The case study takes on the perspective of Paul Stackhouse who managed Cambridge Suites Halifax, a successful hotel on the brink of an industry-wide change. Knowing that the hotel had lost competitiveness due to the change in supply and demand characteristics, Paul created the initiative to implement continuous quality improvement (Ross, 1995). The case study followed the process of implementing the organizational change to achieve continuous quality improvement.

The root problem of this case study

Typically, organizational change is followed by some level of resistance. In this case study, the main issue was how the stakeholders were either confused with or have limited commitment to the initiated change. Paul knew this exactly as this would be the failure of the organizational change. The resistance can be easily escalated and affected the overall employee motivation and commitment, as both are very much interlinked (Senyucel, 2009). Without determined and passionate stakeholders, organizational change would not be realized.

The fundamental causes

The main cause of the potential resistance was the difficulties in communicating the necessity and the vision of the change. The senior management felt that the company was doing well and such change may not be necessary as there is nothing to fix. Meanwhile, the other employees felt that they have limited decision-making authority to take part in such a complex organizational change. Kotter (2007) pointed out one of the most frequent mistakes in developing organizational change is the failure to create a strong coalition with the stakeholders and the failure to communicate the vision to the stakeholders.

Possible alternatives for Cambridge Suites Halifax

One of the possible alternatives that can be used by Paul is to apply the eight steps to develop a successful organizational change, proposed by Laegaard and Bindslev (2006), as follows:

  1. Establishing the perception of urgency and necessity in the mind of stakeholders
  2. Developing a governing coalition to lead the change
  3. Developing vision and strategy
  4. Communicating the vision of change
  5. Strengthening employees’ skills to act following the strategy
  6. Generating short-term gains
  7. Consolidating of results and production of even more change
  8. Solidifying the organizational culture of new ways of working.

At the end of the case study, Paul succeeded to create two breakthrough projects as short-term gains, but he was still unable to solidify the mindset of quality and the new ways of working into the main organizational culture. By using this framework, Paul can plan his change projects better to make them seamlessly run as the new routine.

Evaluation of Paul’s plan of action

Paul’s plan of action had been very solid. He knew that every stakeholder should be on board to make the organizational change works. Each time he felt that there was a mismatch between what he expected and what the stakeholders expected, he came up with an idea that can connect the stakeholders together. Workers, such as housekeepers, maintenance, and chefs, can all be involved and contributed to the project of energy saving and cutting paper use.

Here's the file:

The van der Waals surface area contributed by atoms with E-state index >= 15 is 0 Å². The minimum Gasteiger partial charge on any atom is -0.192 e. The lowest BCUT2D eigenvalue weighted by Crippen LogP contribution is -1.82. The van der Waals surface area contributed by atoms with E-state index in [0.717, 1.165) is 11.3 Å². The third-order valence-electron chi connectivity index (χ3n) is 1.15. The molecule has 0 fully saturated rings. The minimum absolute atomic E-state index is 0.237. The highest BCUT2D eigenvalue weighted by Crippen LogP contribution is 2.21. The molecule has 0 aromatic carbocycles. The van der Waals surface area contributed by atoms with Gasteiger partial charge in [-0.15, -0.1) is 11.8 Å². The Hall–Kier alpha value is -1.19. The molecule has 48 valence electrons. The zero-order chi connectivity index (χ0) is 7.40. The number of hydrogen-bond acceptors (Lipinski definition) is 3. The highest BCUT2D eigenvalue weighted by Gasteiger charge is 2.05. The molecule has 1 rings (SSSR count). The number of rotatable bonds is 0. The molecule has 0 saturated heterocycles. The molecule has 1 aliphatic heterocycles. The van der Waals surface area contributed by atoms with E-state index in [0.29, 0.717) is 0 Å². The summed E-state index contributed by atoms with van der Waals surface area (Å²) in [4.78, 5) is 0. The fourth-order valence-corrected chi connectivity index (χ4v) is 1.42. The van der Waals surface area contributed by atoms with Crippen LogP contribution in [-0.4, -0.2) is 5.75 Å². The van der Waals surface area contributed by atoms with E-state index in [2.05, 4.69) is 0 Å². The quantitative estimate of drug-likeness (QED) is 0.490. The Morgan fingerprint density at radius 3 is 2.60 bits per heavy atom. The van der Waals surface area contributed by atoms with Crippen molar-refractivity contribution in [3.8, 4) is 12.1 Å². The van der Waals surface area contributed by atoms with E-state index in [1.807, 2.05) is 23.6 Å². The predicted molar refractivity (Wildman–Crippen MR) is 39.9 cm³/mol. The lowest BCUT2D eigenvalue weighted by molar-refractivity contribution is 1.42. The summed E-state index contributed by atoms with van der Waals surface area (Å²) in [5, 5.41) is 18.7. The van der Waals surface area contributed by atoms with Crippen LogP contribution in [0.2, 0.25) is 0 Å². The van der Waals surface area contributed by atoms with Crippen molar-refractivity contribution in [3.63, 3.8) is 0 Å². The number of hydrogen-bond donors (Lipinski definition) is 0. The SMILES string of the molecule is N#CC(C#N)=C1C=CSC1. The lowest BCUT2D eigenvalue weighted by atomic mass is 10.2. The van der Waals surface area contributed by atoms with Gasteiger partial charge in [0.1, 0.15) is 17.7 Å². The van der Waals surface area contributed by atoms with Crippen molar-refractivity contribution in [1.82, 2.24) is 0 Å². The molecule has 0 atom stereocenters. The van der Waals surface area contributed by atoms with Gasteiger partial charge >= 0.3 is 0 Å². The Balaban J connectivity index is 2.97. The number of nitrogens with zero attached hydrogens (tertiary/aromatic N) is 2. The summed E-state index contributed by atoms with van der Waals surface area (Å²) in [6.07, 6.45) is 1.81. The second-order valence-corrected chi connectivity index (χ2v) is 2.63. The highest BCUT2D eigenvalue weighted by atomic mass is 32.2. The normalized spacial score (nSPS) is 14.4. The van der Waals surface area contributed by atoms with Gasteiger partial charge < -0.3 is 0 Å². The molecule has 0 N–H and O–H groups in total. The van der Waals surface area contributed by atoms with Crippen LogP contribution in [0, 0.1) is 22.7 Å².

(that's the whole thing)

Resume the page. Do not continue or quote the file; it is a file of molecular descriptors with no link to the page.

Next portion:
However, in the end, he was still unable to solidify the change into organizational culture. Right after the project is his golden chance to establish the new organizational culture as people are still aware of how the projects worked and how all of them could contribute to the projects. Another most frequent mistake by leaders in leading change is to celebrate too early (Kotter, 2007). Paul should avoid this mistake.

Importance and relevance of the Cambridge Suites Halifax case

The study of organizational change is very important as it is critical to almost all organizations while also having a low success rate. The case study pointed out challenges in the human resource aspect related to the change, especially in encouraging commitment to the people. Human resource management practices are focused to incite high commitment from employees and encourage employees to generate more effort to contribute to achieving organizational goals (Senyucel, 2009). In this case, the commitment is to be on board with the change plan.

The case study also showed how better employee involvement can lead to better organizational commitment and even job satisfaction. In hospitality research, Marshall et al. (2015) examined that organizational commitment and job satisfaction improve employee loyalty. Thus, this case study is also relevant and important in terms of employee retention efforts.


Kotter, J. P. (2007). Leading change: Why transformation efforts fail. In Museum management and marketing (pp. 20-29). Routledge.

Laegaard,  J. & Bindslev, M. (2006). Organizational Theory.

Marshall, T., Mottier, E., & Lewis, R. (2015).  Motivational factors and the hospitality industry: A case study examining the effects of changes in the working environment. Journal of Business Case Studies, 11(3), 123-132.

Senyucel, Z. (2009). Managing the human resource in the 21st century.

Ross, G. (1995). Cambridge Suites Halifax.  Acadia Case Study Institute. Acadia University.

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